Key Anniversary in Fight against DV – Protect and Support Survivors

Key Anniversary in Fight against DV – Protect and Support Survivors


It was just one year ago that we all stared in horror as we watched Ray Rice punch his then fiancé, Janay Palmer, in the head, rendering her unconscious. He then dragged her limp body off an elevator while onlookers stared but did not intervene. In the wake of that event, the world shifted slightly on its axis. Well, the world for survivors of intimate partner violence. Shortly after the video went viral, nearly 200,000 survivors of abuse took to social media in the form of two very important hash tags #whyIleft and #whyIstayed. They were responding to the criticism that Janay Palmer was facing for the mere fact that she was assaulted in public by someone she loved.

They talked about why they stayed with their partner and of the tipping point that made them finally leave. Having been in this work for nearly one decade, I watched in awe as they spoke out against the one thing that keeps many trapped and silent – shame. Because of the exposure that this video brought, survivors finally spoke up about what they experienced. By telling their stories, they risked their own shame at why they stayed with someone who abused them. Shame at why they went back after having left. Shame that kept them silent for years, despite the knowledge that there were those around them suffering the same fate. The shame that being identified as someone who was abused in a relationship made them less whole, less valuable, less intelligent. This shame continues to be heaped upon survivors by the public as a whole.

Ask yourself one very simple question. When you saw the video and learned that Janay had decided to stay with the father of her children, in the only life she had known as an adult, did you for a moment think to yourself, she deserves what she gets? Furthermore, did you stop to make an excuse for him? She asked for it? She is ok with it so why is it our business? Did you read the comments that called her names or worse, threatened her life?

That is the clear validation of why the feeling of shame is not a misplaced one for survivors. We shame them at every turn with our questions. “Why didn’t she just leave?” “What did she do to provoke him?” “Why won’t she prosecute?” (That last one is especially bad because victims cannot prosecute; only the state can). In fact, we assume they must have some mental defect or illness that keeps them in the relationship. Otherwise, why would anyone put up with the behavior?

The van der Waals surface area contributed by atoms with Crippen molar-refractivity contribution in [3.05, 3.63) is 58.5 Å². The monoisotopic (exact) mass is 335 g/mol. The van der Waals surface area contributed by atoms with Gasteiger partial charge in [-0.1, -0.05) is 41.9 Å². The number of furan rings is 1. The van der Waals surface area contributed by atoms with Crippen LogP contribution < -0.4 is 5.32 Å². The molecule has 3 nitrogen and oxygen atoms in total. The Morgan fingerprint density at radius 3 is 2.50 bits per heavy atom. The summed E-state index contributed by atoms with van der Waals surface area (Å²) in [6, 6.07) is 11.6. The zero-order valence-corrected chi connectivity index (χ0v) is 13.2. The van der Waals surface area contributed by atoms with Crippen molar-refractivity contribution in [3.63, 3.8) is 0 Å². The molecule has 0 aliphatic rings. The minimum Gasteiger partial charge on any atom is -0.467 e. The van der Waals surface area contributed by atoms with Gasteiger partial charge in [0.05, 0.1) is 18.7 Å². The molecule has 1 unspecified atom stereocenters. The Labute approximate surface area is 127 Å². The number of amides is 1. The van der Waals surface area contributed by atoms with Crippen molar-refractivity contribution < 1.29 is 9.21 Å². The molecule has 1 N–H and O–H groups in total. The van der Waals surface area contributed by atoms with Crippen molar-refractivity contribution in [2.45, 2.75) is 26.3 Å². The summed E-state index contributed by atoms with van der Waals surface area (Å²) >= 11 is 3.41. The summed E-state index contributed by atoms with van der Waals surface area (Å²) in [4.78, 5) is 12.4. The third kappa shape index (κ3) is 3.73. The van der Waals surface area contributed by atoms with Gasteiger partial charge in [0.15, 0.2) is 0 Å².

Susan Scrupski, founder of Big Mountain Data, gathered all the tweets and posts and analyzed them. Susan sought to bring a visual voice to the largest single outcry from survivors in history. Her findings confirm what we who work with survivors already know. They stay because of the danger in leaving not only to themselves but to their children (and pets); they have no support, no resources and no one to turn to. They stay out of love and hope their partner will change. Never once did a survivor say they stayed to make money, because they enjoyed being hit or because they deserved it. We, the public as a whole, assume that. We called them out as liars, money grubbers and opportunists. We shamed them into staying silent and staying put. You see, asking for help means admitting that you are a survivor. It means standing before strangers and admitted your shame for all to see.

Today, on the one year anniversary I want to challenge everyone to take a look at the data that Susan has presented and pause. Have we really changed all that much? In the past year, seven more NFL players have been arrested for domestic violence. Only four were released from their teams and one was immediately picked up by another team. Where were our voices of outrage for those seven women? For his part in beating a woman into unconsciousness on video, Ray Rice was banned from the NFL due to pressure from survivors and the public. Sadly the criminal justice system responded less than the NFL requiring only community service, counseling and a $127 fine. Janay Rice’s punishment continues to this day. She was shamed through social media in comments that can never be deleted. Will she be shamed again on the anniversary date where we all saw her very public beating?

Survivors will never be able to leave if we keep them trapped by blaming and shaming them. Let’s make sure that when the next public case happens, and rest assured it will, that WE don’t make it worse. Let’s make sure any survivor who is ready to leave is supported and protected. Only you can make that change. Make sure you are part of the solution moving forward, as whether you realize it or not, it’s happening to someone you know at this very moment.

And to those in the media, let’s not shame her further by showing the video again. Let’s honor her courage as a survivor.

Authored by Carol Wick, CEO of Harbor House of Central Florida